By Kevin Stoda
The Southern Poverty Law Center is a famed non-profit that fights against hatred and bigotry since the 1960s in the USA. Among their many programs is the Center's TEACHING TOLERANCE. This program seeks to help improve "intergroup relations and supporting equitable school experiences for our children."
The most recent project of Teaching Tolerance has been Teaching the 2016 Election: The Trump Effect (The impact of the presidential campaign on our nation's schools.) The purpose of the project was explained in the executive summary as follows:
"EVERY FOUR YEARS, teachers in the United States use the presidential election to impart valuable lessons to students about the electoral process, democracy, government and the responsibilities of citizenship. But, for students and teachers alike, this year's primary season is [was] starkly different from any in recent memory. The results of an online survey conducted by Teaching Tolerance suggest that the [presidential] campaign is having [has had] a profoundly negative effect on children and classrooms. It's producing [It has produced] an alarming level of fear and anxiety among children of color and inflaming racial and ethnic tensions in the classroom. Many students worry about being deported."
Throughout the country, thinking educators have been "perplexed and conflicted about what to do. They report being stymied by the need to remain nonpartisan but disturbed by the anxiety in their classrooms and the lessons that children may be absorbing from this campaign."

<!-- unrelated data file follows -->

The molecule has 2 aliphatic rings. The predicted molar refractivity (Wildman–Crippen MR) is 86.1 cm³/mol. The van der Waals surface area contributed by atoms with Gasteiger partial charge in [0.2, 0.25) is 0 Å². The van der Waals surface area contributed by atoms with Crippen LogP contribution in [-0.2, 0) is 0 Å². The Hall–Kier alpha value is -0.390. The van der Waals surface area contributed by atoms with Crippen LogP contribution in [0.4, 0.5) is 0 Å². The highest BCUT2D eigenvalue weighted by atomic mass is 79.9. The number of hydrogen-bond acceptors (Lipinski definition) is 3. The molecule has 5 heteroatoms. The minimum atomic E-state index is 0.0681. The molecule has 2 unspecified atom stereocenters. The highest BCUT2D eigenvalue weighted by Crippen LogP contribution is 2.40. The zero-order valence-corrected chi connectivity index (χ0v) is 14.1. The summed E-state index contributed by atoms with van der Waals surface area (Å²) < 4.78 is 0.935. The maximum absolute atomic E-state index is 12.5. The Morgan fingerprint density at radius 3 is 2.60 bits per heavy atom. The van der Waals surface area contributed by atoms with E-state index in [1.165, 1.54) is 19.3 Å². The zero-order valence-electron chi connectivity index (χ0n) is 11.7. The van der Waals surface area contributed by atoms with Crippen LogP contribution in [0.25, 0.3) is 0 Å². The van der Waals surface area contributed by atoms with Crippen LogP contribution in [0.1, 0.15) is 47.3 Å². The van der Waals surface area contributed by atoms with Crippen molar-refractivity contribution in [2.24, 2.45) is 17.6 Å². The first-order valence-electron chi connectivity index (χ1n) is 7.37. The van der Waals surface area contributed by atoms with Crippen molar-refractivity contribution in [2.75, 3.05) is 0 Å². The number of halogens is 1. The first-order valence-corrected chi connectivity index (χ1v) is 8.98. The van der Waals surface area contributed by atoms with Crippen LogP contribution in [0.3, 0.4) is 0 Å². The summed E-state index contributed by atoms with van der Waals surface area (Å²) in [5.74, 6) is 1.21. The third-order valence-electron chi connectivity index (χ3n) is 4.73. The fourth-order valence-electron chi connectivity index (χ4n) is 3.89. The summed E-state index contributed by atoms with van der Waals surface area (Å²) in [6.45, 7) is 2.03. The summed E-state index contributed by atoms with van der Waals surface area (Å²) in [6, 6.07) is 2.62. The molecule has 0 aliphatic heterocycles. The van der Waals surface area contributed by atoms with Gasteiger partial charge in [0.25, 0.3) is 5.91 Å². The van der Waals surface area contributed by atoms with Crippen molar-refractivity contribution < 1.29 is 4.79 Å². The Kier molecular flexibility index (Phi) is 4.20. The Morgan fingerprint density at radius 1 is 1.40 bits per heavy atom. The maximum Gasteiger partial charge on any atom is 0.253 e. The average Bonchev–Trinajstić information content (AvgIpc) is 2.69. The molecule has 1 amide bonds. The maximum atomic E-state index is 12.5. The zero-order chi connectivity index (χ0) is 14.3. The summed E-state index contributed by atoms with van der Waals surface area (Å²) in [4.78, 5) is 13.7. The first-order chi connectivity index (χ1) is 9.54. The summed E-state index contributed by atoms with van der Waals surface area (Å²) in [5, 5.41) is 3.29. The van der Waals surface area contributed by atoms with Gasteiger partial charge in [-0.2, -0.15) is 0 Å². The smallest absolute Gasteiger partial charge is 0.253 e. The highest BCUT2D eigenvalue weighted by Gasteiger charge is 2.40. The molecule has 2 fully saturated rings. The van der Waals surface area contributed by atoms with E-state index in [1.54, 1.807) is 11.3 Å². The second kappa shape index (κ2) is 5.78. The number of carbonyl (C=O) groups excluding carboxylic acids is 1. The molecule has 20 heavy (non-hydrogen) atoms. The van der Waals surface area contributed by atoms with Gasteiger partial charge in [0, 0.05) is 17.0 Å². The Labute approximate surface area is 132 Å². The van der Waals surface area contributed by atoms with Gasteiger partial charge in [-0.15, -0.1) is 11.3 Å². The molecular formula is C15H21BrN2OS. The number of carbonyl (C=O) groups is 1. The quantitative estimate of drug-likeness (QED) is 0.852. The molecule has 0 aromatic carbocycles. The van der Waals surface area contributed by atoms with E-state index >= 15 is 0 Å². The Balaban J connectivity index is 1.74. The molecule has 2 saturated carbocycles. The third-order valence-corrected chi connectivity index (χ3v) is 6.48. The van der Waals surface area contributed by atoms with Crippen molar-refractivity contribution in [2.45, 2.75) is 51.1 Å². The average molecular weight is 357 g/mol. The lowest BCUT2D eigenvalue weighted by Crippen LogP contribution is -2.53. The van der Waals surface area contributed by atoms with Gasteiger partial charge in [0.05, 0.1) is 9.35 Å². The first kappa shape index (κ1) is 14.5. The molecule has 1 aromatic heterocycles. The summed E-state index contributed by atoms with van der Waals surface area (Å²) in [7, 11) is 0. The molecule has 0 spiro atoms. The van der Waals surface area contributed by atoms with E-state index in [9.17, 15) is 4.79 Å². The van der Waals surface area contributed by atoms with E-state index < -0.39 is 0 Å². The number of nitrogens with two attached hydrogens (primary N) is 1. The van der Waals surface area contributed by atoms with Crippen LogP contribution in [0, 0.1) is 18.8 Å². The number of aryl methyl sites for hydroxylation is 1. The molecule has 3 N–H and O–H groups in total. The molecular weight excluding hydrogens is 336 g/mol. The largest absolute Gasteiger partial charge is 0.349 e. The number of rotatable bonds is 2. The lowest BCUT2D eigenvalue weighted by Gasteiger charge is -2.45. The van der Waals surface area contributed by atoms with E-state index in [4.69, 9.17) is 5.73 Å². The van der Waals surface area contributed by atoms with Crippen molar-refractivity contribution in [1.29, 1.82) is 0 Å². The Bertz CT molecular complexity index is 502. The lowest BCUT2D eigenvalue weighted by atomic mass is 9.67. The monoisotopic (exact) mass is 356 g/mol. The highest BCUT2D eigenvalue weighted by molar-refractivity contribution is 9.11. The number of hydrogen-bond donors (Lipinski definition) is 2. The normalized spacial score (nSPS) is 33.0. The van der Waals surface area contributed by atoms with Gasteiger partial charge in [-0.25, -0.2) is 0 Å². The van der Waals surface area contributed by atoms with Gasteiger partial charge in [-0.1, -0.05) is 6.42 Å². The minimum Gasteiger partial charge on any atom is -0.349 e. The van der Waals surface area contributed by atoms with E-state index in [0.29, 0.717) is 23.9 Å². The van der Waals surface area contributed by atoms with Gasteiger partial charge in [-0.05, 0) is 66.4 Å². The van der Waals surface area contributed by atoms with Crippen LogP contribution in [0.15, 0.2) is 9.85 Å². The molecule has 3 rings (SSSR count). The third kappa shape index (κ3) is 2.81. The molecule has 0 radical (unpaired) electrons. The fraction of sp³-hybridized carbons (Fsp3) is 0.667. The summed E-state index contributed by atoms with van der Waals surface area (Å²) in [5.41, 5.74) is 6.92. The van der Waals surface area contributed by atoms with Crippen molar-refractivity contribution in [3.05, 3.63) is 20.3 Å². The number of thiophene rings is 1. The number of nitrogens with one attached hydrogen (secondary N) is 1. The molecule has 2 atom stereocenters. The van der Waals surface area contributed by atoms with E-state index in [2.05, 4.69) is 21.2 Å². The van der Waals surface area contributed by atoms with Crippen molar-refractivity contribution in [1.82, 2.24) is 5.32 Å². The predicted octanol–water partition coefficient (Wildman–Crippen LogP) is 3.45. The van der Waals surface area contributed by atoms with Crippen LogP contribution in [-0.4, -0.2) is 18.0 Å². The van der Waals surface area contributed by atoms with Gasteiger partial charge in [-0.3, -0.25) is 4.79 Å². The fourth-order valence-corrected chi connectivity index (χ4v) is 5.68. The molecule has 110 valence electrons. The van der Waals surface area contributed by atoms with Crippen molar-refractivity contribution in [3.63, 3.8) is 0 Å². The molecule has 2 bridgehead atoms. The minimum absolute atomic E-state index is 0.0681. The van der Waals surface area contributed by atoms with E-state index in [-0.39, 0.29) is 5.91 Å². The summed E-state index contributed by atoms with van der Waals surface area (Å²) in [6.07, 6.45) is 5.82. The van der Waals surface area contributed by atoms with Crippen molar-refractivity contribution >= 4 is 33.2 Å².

Subsequently, some two-thousand-plus teachers in survey form responded to what they were observing and revealed: The key worrisome responses were time and again:
--"I try not to bring it [the elections] up since it is so stressful for my students."
--"I am at a point where I'm going to stake a stand even if it costs me my position."
I, myself, nodded as I read the comment about "losing one's position" because many years ago many of my friends and family in Kansas felt that I was likely blackballed back in my home state of Kansas, i.e. in at least several school districts because :
(a) I had taken a stance against the first Iraq war in 1990,
(b) I had opposed the building of private prisons in America instead of pouring money into better educational opportunities for struggling youths and
(c) I spoke out against the revolving-door for Army recruiters at one high school which was specifically allowing the recruiters to walk around hallways and around the school cafeteria recruiting youths.
AMERICAN SCHOOLS TODAY
Highlights from the Teaching the 2016 Election: The Trump Effect report for teachers and parents in America in 2016 are the following:
(1) More than two-thirds of the teachers reported that students--mainly immigrants, children of immigrants and muslims--have expressed concerns or fears about what might happen to them or their families after the election.
(2) More than half [of the teachers] observed an increase in uncivil political discourse.